Editorial: 2017, a year of change and upheaval in Park City, was one we’ll remember
It was, without a doubt, a year that won’t soon be forgotten in Park City.
As our attention shifts to what 2018 has in store, thinking back on everything 2017 brought is almost astounding. We’ll recall it as a year that reshaped our town in myriad ways, both large and small.
Perhaps we should have known we were in for a big year when, just weeks into 2017, two of the most newsworthy events in recent memory happened in quick succession. Park City struck a deal to purchase the long-desired Bonanza Flat acreage, which later culminated in the most notable victory in the history of City Hall’s open-space conservation program. A few days after, thousands of people marched on Main Street during the Sundance Film Festival in a demonstration whose size and intensity was unprecedented in town.
The 11 months that followed were no less noteworthy. A brief rundown includes Park City pledging to create a major arts and cultural district in Bonanza Park, the sudden collapse of one of the largest transportation firms in Park City, the sale of Deer Valley Resort to a large corporate entity, the formation of a committee to explore whether Salt Lake City should pursue another Olympic Games, the Summit County Council implementing a rare property tax hike and a mayoral election between two of the city’s most prominent politicians, who each presented a distinct vision for the future.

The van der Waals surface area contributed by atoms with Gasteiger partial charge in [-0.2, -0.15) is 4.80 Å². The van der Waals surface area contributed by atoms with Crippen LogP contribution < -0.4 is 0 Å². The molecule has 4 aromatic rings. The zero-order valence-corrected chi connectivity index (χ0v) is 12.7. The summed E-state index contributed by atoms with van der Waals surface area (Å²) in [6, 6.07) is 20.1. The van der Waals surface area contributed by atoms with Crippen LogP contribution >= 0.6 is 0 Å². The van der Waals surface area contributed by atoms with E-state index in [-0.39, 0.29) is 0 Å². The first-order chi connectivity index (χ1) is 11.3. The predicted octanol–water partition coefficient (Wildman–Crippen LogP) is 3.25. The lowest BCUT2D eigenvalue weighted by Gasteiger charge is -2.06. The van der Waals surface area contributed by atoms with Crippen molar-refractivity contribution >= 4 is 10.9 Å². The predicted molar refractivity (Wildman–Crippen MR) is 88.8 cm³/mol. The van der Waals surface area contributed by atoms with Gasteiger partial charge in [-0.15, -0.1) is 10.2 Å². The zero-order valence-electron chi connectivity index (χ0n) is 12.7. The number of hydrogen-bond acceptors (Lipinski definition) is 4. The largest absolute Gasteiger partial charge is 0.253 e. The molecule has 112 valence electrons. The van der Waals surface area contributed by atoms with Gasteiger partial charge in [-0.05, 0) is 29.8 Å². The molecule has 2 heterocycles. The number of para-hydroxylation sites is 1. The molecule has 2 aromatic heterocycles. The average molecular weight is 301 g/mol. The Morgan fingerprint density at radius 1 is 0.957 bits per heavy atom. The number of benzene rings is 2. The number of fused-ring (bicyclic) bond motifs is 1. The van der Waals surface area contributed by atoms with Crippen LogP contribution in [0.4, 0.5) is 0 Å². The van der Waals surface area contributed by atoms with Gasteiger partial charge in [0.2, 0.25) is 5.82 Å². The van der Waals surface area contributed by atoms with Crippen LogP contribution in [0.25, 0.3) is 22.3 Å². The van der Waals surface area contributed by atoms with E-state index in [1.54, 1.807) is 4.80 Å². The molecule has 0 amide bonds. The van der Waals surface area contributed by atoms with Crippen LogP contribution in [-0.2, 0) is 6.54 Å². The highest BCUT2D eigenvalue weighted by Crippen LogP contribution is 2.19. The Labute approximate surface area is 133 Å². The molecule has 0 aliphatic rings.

Just before the calendar was set to flip to 2018, one last bombshell fell as the city announced an agreement to buy half of the development rights of the Treasure land in Old Town, pending voter approval of a $24 million bond measure next fall. It was a shocker that served as a fitting capstone to the year.
Looking at it as a whole, it’s difficult to comprehend all the ramifications of what we witnessed. Perhaps we’ll gain a more clear understanding in 2018 of what it all means for Park City, but the ripples are sure to extend well past the coming year.
All the change, which came on the heels of other major shifts in our town over the last decade, has increased a sense of apprehension about the future among many residents. The worry is understandable.
If the past year proved anything, though, it’s that there’s no turning back the clock. Park City continues to grow into a new era. It’s much different even today than when 2017 began, and who knows what it will look like in 15 or 20 years?
The future of our town, however, isn’t cast in stone. It will take a conscious effort and determination to preserve the things that make Park City special. But there is no reason to think we can’t shape it into a place we’ll still recognize and be proud of two decades from now, regardless of the upheaval of the last 12 months and whatever follows in 2018 and beyond.
Support Local Journalism
Support Local Journalism
Readers around Park City and Summit County make the Park Record's work possible. Your financial contribution supports our efforts to deliver quality, locally relevant journalism.
Now more than ever, your support is critical to help us keep our community informed about the evolving coronavirus pandemic and the impact it is having locally. Every contribution, however large or small, will make a difference.
Each donation will be used exclusively for the development and creation of increased news coverage.
Start a dialogue, stay on topic and be civil.
If you don't follow the rules, your comment may be deleted.
User Legend: Moderator Trusted User
Our view: Wyatt Pike won’t be the next American Idol. Nonetheless, it was a thrill for Parkites to see one of their own perform so well in the competition.